In the present study, a comparative analysis was performed, the focus of which was prediction of job satisfaction: what is the contribution of work values over and beyond what is available from vocational interests? The comparative and combined analysis was informed by person-environment theoretical formulations and instrumentation from Holland's 1985 theory of careers for interests and from Dawis and Lofquist's 1984 theory of work adjustment for work values. Using work value correspondence and interest congruence as the independent variables obtained 1 year prior to the job satisfaction data, regression analyses were performed, separately for male (N = 106) and female (N = 119) client samples. The regression results indicated that: (a) work value correspondence accounted for significant portion of the satisfaction variance (4 to 29%) after controlling for interest congruency, (b) interest congruency was a poorer predictor for males than for females, and (c) moderate relationship between congruency and correspondence found for the female sample was not replicated for males. Implications for the use of interest inventories and work value inventories in vocational counseling were discussed.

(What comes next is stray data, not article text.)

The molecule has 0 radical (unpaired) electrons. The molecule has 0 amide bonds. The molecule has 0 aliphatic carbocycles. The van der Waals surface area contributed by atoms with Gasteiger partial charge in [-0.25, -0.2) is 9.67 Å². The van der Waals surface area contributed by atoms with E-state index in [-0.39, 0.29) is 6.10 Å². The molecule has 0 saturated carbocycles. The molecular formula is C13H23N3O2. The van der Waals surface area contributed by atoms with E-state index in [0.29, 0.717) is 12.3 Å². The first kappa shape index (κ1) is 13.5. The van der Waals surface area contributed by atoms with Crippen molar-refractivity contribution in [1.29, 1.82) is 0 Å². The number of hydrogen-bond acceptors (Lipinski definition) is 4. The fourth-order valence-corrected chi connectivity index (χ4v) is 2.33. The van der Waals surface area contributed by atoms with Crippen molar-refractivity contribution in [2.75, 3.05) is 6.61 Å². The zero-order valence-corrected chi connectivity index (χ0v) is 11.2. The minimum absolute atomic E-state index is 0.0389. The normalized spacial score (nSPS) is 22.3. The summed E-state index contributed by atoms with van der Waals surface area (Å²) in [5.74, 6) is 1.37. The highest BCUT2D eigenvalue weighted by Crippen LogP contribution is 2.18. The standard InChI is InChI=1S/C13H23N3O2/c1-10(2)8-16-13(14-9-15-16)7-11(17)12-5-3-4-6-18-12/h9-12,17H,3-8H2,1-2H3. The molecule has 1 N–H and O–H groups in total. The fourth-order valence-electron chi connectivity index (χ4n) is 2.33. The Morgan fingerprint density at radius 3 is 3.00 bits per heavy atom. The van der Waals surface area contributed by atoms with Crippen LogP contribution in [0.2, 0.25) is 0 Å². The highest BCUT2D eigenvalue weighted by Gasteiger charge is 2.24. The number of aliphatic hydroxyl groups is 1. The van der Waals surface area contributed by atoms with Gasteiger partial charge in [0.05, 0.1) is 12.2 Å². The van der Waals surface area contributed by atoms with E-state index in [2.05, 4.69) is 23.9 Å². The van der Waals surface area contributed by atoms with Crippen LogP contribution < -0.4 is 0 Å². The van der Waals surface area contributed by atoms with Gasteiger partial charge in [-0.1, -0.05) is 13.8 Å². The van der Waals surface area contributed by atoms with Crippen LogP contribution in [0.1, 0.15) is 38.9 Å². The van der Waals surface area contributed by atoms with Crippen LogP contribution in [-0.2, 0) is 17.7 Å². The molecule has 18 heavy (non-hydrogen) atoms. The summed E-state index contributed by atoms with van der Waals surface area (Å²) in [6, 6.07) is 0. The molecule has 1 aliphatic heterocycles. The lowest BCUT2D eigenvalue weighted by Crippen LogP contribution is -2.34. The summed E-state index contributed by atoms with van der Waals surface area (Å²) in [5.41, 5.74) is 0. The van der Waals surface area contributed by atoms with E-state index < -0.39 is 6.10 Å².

ASJC Scopus subject areas
- Applied Psychology
- Organizational Behavior and Human Resource Management
- Life-span and Life-course Studies